(MENAFN- IANS) New Delhi, Sep 2 (IANS) While talking about Italian neorealism and the Indian Parallel Cinema movement, Panjab University, Chandigarh's only woman presidential candidate suddenly points, "Don't you find it strange that in an institution which boasts of 70 per cent women students, I am the only (woman) one standing for the top post in the student body elections scheduled for September 6? Does this not say a lot about the mindsets of different parties?"
For Manika, a Master's student in the university's Sociology Department, who will be representing PSU (Lalkar) in the upcoming elections, being the only woman candidate in the fray for the President's post is something that reflects on the organisation she has been working with for years. "For us, every member, gender notwithstanding is given an equal opportunity in every sphere -- be it management or leadership. We are democratic in the true sense."
Even as her group members are busy visiting different hostels and departments as part of campaigning, she points at the massive number of jeeps plying the camduring this election season. "We are not using any vehicles as a matter of policy. It is high time that the voters here realise that it is paramount to throw out money and muscle power. Most ofcome from simple middle-class families and understand the problems faced by ordinary students," she says.
No planning to enter politics once she leaves the campus, Manika, who has her eyes set on academics as a career, stresses: "For many candidates here, this is the first step to a career in politics. They hardly seem to be interested in voicing for much-needed changes in the university."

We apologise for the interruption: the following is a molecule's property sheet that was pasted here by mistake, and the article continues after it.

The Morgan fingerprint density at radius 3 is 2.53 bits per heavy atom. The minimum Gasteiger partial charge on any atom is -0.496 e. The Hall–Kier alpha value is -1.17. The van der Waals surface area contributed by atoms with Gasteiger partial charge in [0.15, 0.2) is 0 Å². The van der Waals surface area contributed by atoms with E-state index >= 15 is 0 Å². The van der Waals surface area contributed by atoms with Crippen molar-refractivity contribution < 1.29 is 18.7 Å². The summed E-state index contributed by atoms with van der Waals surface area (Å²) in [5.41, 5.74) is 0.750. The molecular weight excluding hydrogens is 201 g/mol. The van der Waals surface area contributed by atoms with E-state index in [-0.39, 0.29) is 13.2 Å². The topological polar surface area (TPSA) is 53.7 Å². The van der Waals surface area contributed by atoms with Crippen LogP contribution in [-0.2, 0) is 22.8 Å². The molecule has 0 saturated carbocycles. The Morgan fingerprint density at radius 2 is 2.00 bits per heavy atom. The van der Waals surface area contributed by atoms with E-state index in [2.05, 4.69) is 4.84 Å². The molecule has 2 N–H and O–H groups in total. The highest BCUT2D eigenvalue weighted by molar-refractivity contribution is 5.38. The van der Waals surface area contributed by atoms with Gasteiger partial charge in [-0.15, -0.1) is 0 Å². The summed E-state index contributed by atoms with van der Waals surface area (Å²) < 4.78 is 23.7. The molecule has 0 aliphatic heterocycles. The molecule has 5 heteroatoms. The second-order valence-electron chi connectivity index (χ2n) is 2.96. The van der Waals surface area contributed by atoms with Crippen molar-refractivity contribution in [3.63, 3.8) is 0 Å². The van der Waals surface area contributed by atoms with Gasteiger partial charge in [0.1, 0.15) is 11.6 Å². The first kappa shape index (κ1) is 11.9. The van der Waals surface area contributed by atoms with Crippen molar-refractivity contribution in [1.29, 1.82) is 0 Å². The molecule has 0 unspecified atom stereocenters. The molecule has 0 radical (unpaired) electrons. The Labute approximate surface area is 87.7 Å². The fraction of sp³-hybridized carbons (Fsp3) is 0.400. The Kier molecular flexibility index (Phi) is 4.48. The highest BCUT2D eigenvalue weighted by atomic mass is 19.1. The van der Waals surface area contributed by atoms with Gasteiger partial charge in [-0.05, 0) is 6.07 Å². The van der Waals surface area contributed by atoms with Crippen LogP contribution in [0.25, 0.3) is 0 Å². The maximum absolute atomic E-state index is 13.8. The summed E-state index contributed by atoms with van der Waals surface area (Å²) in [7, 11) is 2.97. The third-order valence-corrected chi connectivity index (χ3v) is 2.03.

Pointing out that for the past 13 years, no permanent position in academics departments has been filled, and many departments are making do with research scholars taking classes, besides the absence of ramps for students with special needs, mismanagement in hostel allotment, and the issue of rising fee, Manika says: "We do not have any superficial demands, but are asking for facilities like wheelchairs in all departments, scholarships, hygienic food in hostels, and a safer campus, besides other things."
Talking about PSU (Lalkar), which is not associated with any political party but works for students across Punjab and Chandigarh, she says what really attracted her to the organisation was the fact it worked on the ground. "We do not show our faces only during election time but are constantly involved with students and raise our voices for them. There are no orders to be taken from political masters, no one to be pleased."
She feels that at campuses, it is important to end the domination of mainstream political parties as their agenda may not necessarily be student welfare. "In universities across the country, student bodies of these political parties are more interested in increasing their vote shares and members than taking concrete steps to solve problems at the campuses."
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